Author: James Huddleston et al
Publisher: Apress, 2007
Aimed at: Inexperienced .NET programmers
Pros: Plenty of examples
Cons: Short on explanation and motivation
Reviewed by: Mike James
Here I’m reviewing two books – the second is the companion title on C# 2005 (ISBN: 978-1590597774). Pick whichever suits your choice of language – they are essentially the same with the examples translated into C# or VB as stated in the title. Topics covered range from the elementary ideas needed to work with SQL, write queries, updates, work with tables and so on, through to the details of coding ADO .NET and LINQ. Although there are short sections that explain some of the basic ideas – such as normal form - most of the text is a set of examples one after another with little introduction or motivation. As a result the book is a strange cross between a step-by-step guide and a recipe-oriented approach. The big problem is that the explanations are very patchy at most of the time the author avoids anything deep or complicated. As a result if you already have a rough idea how things work then you will follow the examples and at least see the techniques in action. If you really are a complete beginner then I doubt you will find them so helpful and you will need rather more help with background and orientation than is supplied. In addition any guidance to best practice is notably absent and there is no advices as to when should you use LINQ, ADO, TSQL, stored procedures, and no indication about when SQL Express is appropriate and when is nothing but full SQL Server will do. If you already know what database is all about and looking for a book of simple examples then this might have some value. Overall, however, it is difficult to avoid the conclusion that this is an uninspired and uninspiring attempt to present the use of SQL from two .NET languages.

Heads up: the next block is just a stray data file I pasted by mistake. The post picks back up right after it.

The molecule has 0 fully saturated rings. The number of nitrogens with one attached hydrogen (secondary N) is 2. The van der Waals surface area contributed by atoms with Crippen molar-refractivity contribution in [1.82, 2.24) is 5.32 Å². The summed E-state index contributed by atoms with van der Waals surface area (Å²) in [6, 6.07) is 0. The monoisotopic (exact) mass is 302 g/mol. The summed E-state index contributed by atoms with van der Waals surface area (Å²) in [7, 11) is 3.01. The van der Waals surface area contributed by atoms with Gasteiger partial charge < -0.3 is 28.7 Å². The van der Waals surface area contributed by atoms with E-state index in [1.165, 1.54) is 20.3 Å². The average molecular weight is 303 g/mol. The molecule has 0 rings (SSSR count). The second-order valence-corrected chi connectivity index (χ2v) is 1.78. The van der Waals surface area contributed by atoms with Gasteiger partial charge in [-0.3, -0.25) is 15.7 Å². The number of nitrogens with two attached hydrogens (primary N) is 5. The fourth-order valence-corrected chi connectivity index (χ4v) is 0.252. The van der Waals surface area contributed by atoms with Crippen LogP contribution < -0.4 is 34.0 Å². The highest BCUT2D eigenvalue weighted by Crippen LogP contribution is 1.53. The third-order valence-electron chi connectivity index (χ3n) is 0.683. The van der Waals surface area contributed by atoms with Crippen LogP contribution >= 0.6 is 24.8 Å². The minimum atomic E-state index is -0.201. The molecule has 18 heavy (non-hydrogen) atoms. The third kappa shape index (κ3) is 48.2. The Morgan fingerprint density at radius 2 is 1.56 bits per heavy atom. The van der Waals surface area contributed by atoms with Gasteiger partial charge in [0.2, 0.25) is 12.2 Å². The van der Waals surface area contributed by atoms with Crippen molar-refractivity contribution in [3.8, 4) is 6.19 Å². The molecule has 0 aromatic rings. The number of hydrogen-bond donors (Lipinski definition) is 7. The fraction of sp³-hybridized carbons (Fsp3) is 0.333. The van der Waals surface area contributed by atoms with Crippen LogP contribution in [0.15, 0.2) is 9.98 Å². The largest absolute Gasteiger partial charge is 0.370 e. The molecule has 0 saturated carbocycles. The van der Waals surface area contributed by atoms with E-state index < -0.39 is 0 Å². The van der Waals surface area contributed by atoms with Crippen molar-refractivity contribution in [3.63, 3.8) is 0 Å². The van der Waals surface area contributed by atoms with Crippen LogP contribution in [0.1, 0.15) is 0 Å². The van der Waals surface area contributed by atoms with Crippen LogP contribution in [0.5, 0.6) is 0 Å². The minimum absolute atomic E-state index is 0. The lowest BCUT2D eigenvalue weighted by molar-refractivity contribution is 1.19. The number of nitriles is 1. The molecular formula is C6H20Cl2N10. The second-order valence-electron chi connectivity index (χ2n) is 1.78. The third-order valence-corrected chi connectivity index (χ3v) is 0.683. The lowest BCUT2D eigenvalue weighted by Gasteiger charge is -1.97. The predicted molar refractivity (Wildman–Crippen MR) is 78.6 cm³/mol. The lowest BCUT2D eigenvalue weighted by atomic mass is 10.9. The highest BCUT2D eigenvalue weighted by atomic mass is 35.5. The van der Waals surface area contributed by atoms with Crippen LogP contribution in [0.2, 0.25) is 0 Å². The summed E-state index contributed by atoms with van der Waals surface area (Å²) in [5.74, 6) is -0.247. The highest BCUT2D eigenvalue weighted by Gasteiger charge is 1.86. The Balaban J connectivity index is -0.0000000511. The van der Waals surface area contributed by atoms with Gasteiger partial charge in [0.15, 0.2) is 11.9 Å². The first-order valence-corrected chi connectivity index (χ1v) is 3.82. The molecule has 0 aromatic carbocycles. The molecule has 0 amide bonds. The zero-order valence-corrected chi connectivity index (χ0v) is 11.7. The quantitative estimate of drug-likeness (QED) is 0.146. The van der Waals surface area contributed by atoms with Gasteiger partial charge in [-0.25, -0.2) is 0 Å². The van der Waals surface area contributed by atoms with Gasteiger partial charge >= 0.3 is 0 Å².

<Reviewed in VSJ>